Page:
Animals have always been a massive part of medical research. They are most commonly utilized in clinical trials, where we test the effectiveness and safety of new medications before moving on to human trials.
While animal testing is very crucial to the success of human medications, there are amazing lines of research involving animals in a less traditional sense. Some involve training animals to sniff out diseases, utilizing their body fluids for human treatment, or even using components of otherwise deadly venoms. Whether you are for or against animal testing, the things on this list will be sure to blow your mind!
There are many stories out there telling the tale of how a pet owner noticed their dog acting strange around them. Open further examination, they notice a lump or start feeling sick. After going to the doctors, they are diagnosed with cancer and have their dogs to thank for saving their life! But how does the science around this actually work?
It can really be chalked up to one thing: dogs’ amazing sense of smell. In our noses, we have olfactory receptors, which allow us to distinguish odors. The average human has approximately six million of these in their nose, while dogs have a whopping 300 million. This makes their sense of smell a lot more than just superhuman; it allows them to detect the slightest differences in the scents around them. What scent does a pet dog pick up on most often? Their owner, of course. Knowing this, it makes sense to think that dogs can even smell biological changes within us.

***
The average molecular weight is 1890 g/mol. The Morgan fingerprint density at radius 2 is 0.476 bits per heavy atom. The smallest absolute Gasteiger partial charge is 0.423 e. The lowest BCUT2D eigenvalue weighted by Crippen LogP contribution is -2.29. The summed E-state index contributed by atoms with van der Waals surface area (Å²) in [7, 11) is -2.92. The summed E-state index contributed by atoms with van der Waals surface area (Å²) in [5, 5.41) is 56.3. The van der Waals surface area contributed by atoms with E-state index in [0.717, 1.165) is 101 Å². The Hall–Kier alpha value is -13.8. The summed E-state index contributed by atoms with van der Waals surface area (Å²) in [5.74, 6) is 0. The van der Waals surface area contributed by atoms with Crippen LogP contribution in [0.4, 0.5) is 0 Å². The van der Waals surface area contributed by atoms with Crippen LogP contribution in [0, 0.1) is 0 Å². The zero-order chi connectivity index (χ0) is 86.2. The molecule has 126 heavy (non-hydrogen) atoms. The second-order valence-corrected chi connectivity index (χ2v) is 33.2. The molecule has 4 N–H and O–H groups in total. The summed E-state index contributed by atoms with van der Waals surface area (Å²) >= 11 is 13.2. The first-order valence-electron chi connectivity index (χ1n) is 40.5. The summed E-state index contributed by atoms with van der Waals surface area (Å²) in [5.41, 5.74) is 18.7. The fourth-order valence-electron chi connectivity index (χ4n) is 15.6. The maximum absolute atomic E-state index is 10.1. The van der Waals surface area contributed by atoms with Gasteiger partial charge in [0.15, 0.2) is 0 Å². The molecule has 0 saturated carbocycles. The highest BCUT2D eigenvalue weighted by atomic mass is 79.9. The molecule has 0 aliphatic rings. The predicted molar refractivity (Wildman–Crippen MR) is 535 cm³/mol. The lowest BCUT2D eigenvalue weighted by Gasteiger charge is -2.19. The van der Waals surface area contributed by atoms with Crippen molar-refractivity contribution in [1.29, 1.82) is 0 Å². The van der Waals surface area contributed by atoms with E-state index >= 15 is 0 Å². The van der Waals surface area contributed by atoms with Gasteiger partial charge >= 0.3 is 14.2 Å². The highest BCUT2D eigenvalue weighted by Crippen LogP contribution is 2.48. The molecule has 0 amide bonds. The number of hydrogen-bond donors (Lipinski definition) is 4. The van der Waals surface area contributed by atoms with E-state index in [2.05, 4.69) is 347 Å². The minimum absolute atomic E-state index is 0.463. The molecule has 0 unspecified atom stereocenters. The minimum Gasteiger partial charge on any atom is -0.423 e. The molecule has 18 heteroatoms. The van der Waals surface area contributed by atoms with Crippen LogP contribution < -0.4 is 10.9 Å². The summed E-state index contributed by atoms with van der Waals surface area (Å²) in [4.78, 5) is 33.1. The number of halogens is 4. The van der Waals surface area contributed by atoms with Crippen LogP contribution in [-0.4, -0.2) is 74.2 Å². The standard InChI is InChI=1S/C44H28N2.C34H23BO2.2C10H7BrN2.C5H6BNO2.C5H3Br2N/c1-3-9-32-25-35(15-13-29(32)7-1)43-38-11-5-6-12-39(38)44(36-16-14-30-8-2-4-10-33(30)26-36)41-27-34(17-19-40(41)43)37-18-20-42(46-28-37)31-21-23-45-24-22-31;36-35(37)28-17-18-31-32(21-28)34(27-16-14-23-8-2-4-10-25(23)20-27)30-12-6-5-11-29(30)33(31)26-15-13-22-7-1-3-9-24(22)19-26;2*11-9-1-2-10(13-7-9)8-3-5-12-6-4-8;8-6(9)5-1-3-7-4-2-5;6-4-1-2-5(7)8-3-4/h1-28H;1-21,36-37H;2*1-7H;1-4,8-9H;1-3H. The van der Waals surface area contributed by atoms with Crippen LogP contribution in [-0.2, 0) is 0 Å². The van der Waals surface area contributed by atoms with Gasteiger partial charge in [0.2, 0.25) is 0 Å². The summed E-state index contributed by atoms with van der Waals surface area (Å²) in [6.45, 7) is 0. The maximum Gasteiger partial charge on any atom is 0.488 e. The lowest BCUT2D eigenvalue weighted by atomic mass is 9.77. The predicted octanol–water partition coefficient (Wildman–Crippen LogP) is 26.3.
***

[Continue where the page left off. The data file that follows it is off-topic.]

How effective is this method in terms of catching cancer early? A study using urine from prostate cancer patients found that dogs had a 91-percent success rate in identifying the cancer. Maybe sometime in the near future, we’ll see dogs used as a cancer screening method.
You’ve probably heard that animals have positive impacts on depression, but this isn’t the only mental illnesses that animals can improve. To list a few, animals aid in autism, ADHD, and anxiety.
Animals accomplish this by presenting social opportunities that would not arise otherwise. A good example of this is a depressed pet owner walking their dog. Also, exercise of any kind has been proven time and time again to alleviate symptoms of depression, as does being outside in nature. Pets can help improve sensory perception in autistic individuals and allow people suffering from ADHD to learn what routine is like and handle the responsibility of taking care of a living creature.